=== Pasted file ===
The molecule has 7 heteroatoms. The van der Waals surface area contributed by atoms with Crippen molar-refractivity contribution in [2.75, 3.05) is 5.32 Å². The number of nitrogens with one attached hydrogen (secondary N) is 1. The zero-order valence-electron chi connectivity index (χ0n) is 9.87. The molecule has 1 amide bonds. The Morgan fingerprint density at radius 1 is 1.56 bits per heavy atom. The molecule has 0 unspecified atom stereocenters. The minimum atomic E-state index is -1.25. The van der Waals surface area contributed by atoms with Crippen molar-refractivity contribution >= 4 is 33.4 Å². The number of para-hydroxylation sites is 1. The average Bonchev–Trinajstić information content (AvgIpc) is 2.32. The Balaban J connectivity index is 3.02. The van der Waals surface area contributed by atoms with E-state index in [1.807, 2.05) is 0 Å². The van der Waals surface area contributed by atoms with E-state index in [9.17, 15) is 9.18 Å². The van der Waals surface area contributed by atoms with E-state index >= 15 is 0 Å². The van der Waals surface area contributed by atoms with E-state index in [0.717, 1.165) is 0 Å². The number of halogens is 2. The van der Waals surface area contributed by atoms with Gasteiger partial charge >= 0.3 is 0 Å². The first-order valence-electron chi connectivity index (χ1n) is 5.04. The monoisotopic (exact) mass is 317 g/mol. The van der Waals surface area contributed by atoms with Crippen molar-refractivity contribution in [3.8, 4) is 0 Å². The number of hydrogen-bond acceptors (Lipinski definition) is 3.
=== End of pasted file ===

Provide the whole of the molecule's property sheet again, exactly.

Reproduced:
The molecule has 7 heteroatoms. The van der Waals surface area contributed by atoms with Crippen molar-refractivity contribution in [2.75, 3.05) is 5.32 Å². The number of nitrogens with one attached hydrogen (secondary N) is 1. The zero-order valence-electron chi connectivity index (χ0n) is 9.87. The molecule has 1 amide bonds. The Morgan fingerprint density at radius 1 is 1.56 bits per heavy atom. The molecule has 0 unspecified atom stereocenters. The minimum atomic E-state index is -1.25. The van der Waals surface area contributed by atoms with Crippen molar-refractivity contribution >= 4 is 33.4 Å². The number of para-hydroxylation sites is 1. The average Bonchev–Trinajstić information content (AvgIpc) is 2.32. The Balaban J connectivity index is 3.02. The van der Waals surface area contributed by atoms with E-state index in [1.807, 2.05) is 0 Å². The van der Waals surface area contributed by atoms with E-state index in [9.17, 15) is 9.18 Å². The van der Waals surface area contributed by atoms with E-state index >= 15 is 0 Å². The van der Waals surface area contributed by atoms with E-state index in [0.717, 1.165) is 0 Å². The number of halogens is 2. The van der Waals surface area contributed by atoms with Gasteiger partial charge >= 0.3 is 0 Å². The first-order valence-electron chi connectivity index (χ1n) is 5.04. The monoisotopic (exact) mass is 317 g/mol. The van der Waals surface area contributed by atoms with Crippen molar-refractivity contribution in [3.8, 4) is 0 Å². The number of hydrogen-bond acceptors (Lipinski definition) is 3.